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A step out of reality

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Excellent 5/5 2 reviews

House | 2 bedrooms | sleeps 6

Key Info
  • Great for children of all ages
  • No pets allowed
  • Private garden
  • Car advised

This 107 years old house has two bedrooms, equipped kitchen, bathroom, livingroom and an open space on second floor.

From the master bedroom you have a breathtaking view, 140 cm double bed and a closet. In the bedroom upstairs you find two single beds, and a sleeping sofa in the open space.

It´s possible to add some guests on matrasses and washing of clothes.

Size Sleeps up to 6, 2 bedrooms
Will consider Short breaks (1-4 days)
Access Car advised
Nearest travel links Nearest airport: Bíldudalur airport 7 km
Family friendly Great for children of all ages
Notes No pets allowed, No smoking at this property

Features and Facilities

Luxuries Sea view
General Central heating
Standard Kettle, Toaster
Utilities Cooker, Fridge, Freezer
Rooms 2 bedrooms, 1 bathrooms of which 1 Family bathrooms
Furniture 2 Sofa beds, Single beds (2), Double beds (1), Dining seats for 6, Lounge seats for 6
Other Linen provided, Towels provided, High chair
Outdoors Balcony or terrace, Private garden, BBQ
Access Parking

The West Iceland/Fjords region

The Westfjords region has sometimes been dubbed “the most famous unknown place in Iceland”. Well, throw in the prestigious “European Destination of Excellence” awards and add to that the fact that the Lonely Planet travel guide put the area on its top 10 list of regions in the world to visit in 2011, and you will see that the Westfjords are becoming increasingly famous – or perhaps less unknown.

Lonely Planet, the respected travel guide publisher, placed the Westfjords in its top 10 regions of the world to visit in 2011, saying that the “oddly shaped” peninsula is “as isolated as it is spectacular”. Luckily, “isolated” does not mean inaccessible. With only 7400 inhabitants in the area, each person has around 1,2 km2 of personal space, so there is ample room for any visitors as well.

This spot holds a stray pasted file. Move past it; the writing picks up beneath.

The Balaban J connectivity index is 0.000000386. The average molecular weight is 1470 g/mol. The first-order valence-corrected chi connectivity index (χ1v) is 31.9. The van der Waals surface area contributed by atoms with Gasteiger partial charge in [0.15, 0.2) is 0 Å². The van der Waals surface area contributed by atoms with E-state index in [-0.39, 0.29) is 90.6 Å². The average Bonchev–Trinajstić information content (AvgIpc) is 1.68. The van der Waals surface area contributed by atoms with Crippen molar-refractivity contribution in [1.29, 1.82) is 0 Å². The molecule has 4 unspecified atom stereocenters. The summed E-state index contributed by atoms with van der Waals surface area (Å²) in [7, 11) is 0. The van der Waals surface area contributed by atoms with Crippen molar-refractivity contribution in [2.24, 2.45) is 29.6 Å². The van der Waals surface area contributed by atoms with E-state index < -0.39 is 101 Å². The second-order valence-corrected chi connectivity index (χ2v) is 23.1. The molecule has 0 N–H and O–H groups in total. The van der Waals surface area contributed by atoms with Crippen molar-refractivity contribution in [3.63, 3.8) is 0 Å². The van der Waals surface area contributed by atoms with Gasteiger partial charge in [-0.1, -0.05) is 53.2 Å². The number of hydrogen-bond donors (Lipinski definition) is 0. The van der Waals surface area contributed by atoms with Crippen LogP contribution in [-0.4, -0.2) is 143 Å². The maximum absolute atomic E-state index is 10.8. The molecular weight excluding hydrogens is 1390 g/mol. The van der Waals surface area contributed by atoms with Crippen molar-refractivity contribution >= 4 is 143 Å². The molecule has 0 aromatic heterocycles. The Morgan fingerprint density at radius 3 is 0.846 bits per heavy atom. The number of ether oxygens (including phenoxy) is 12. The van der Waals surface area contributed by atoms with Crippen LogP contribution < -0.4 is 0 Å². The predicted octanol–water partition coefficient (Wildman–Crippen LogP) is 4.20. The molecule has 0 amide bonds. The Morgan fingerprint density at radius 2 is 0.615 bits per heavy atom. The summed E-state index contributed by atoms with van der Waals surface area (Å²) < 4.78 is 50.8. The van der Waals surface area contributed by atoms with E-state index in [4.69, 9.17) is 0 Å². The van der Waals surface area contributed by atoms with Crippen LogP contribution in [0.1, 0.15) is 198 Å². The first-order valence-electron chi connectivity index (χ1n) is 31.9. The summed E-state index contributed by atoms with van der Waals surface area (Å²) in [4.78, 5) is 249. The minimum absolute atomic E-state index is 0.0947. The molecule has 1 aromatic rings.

Although the locals are great, it is, by and large, the nature that attracts visitors. For understandable reasons as well: it is untouched and almost uninhabited. The cliffs and valleys are packed with birds, the uninhabited fjords offer a moment of silence and tranquillity, and the Arctic fox proudly roams the mountains and inlets. The waterfalls are high and the streams pure. The distances are long and the fjords are deep. And then there are places where there are no roads at all.

The Westfjords are a great place to watch the Northern Lights (Aurora Borealis) during the winter and equally fantastic to experience the midnight sun during the summer.

Visiting the Westfjords is surely a different experience. It is Iceland, but yet a different Iceland altogether.

~ www.westfjords.is ~

Bildudalur

Bíldudalur is an beautiful little village that enjoys some of the best summer weather in the Westfjords. Due to its position, the sea breeze rarely reaches the town, making it an excellent place to hang out on sunny days.

The largest industry in town is a sea mineral plant that processes calcified red seaweed, harvested from the seabed, mainly used in animal feed, hygiene and fertiliser products.

Although the population of this picturesque village is only about 200, music and culture have thrived there for decades. Therefore it should be no surprise that there are two museums found in the village. The Icelandic Sea Monster Museum opened in 2009, offering an action-packed multimedia display of the local tales of sea monsters, which have played a colourful role in Icelandic folk culture for centuries. Melodies of the Past is a peculiar music museum in town, exhibiting Icelandic musical memorabilia.

The Ketildalir valleys are on the southern shore of the fjord Arnarfjordur. The best know of those valleys are probably Selardalur, a very popular destination because of the sculptures and buildings raised by the naiveté artist Samuel Jonsson.

Samuel is referred to as "the artist with the infantile heart". When he retired at the age of 72 in 1958, he pursued his dreams and became an artist. Mostly he created sculptures from concrete and carried the sand on his back from the shore to his farm Brautarholt. In his backyard, among other things, he has replicated the Lions Court in Alhambra.

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Review 1-2 of 2

5 Aug 2013

5/5

"Spectacular Remote Location, great place to watch the Northern Lights"

My wife and I stayed here in September of 2012 to try and get as far north and as far away from city lights to experience the Northern Lights. Every night we stayed there, we were able to watch the s… More

5 Aug 2013

5/5

"Very nice little place"

Nice place, cozy, well kept, ideal for 4.Great view over the fjord. If you're lucky, you'll spot the whale from your living room.… More

Review 1-2 of 2

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Ása Dóra F.

65% Response rate

Based in Iceland

Languages spoken
  • English
  • German
  • Norwegian
  • Swedish